Bookless both pleased and upset with city

Carol Bookless is happy about the city’s new interpretation of the greenspace referendum bylaw. Almost.

Carol Bookless is happy about the city’s new interpretation of the greenspace referendum bylaw.

Almost.

“The new interpretation is certainly closer to what we wanted,” said the Porter Creek Community Association president Thursday.

“It’s a new process and we’ll just have to see how it works but the fact that they are kind of seeing the light finally is a good thing.”

The bylaw, 2006-11, was initially prepared in response to a petition led by Bookless in February.

It requires a planning study, greenspace map and area plebiscite for new developments in the city, passed in a citywide referendum by 51 per cent in June.

But Bookless is still angry about how the city conducted itself during the referendum campaign.

“One of the big issues is that we feel the city acted unethically during the referendum process,” she said.

“And that’s almost a bigger issue than the greenspace issue in that this was a municipal vote; there were things that happened that the city did that should never have happened.”

In the weeks before the referendum, the city took out ads in newspapers and used its website to convince voters the bylaw would apply to every development.

“The city receives up to 20 subdivision applications per year, ranging in size from simple division of one lot into two, all the way up to 100-plus subdivisions such as Copper Ridge,” the city stated in a release.

“With plebiscite costs at $3,000 to $18,000, the cost to the taxpayer could range between $45,000 and $360,000 annually.

“A No vote against Bylaw 2006-11 is a vote against extra costs, time, and processes,” it stated.

And that was contrary to Bookless’ intention.

“We had said from the start and we told the mayor a number of times that the bylaw, in our interpretation, did not say that a single-lot subdivision needed to do a greenspace plan,” said Bookless.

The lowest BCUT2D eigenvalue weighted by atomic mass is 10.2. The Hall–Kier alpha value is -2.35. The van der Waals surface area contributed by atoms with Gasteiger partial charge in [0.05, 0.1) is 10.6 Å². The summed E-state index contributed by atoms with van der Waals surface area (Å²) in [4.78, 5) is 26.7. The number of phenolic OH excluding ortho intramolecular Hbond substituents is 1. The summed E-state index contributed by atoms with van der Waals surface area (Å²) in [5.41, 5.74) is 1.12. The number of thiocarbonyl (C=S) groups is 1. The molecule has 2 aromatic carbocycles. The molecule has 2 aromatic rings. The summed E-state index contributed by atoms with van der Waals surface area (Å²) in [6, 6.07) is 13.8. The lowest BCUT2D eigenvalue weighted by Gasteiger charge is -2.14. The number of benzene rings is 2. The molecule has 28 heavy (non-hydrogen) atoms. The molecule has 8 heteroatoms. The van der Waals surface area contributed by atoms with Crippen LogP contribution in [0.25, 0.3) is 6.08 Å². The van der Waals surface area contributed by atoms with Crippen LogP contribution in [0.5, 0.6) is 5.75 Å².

She will be asking the city to go to the Yukon government’s ombudsman Hank Moorlag to review what happened during the referendum process.

“We need to find out what can change so this doesn’t happen again because a lot of people, myself included, feel that what the city did was unethical.”

On Monday, city administration revealed it had a new legal interpretation of the bylaw from a Vancouver-based lawyer.

The lawyer said the appropriate “trigger” for a green space map and area plebiscite requirement should not be at the time of a zoning amendment or subdivision development, but during a much earlier stage in the overall neighbourhood planning process.

“The whole point (of the petition) was to get the community together, talk about what should be greenspace, how much greenspace we need in a subdivision, and what areas are available for development,” said Bookless, who met with the city on Thursday.

She said she wanted the city to make it more clear to developers what greenspace was, not force each individual developer to go through the bylaw process.

“(The subdivision stage) is not the time to be looking at the greenspace; you should have looked at it years ago.

“Basically what we’ve been saying is, ‘Let’s look at the greenspace in this area; let’s make sure we’ve got enough, and then go ahead and develop.’”

While the bylaw is now closer to what Bookless had hoped, it still isn’t perfect, she said.

She would have liked to have something more “holistic,” that took into consideration the greenspace in an entire area, not just part of it.

“For instance, if they’re doing the Lower Bench, there would be a greenspace plan not just for the Lower Bench, but you would look at the whole of Porter Creek and see if the new area and the old area had adequate greenspace.”

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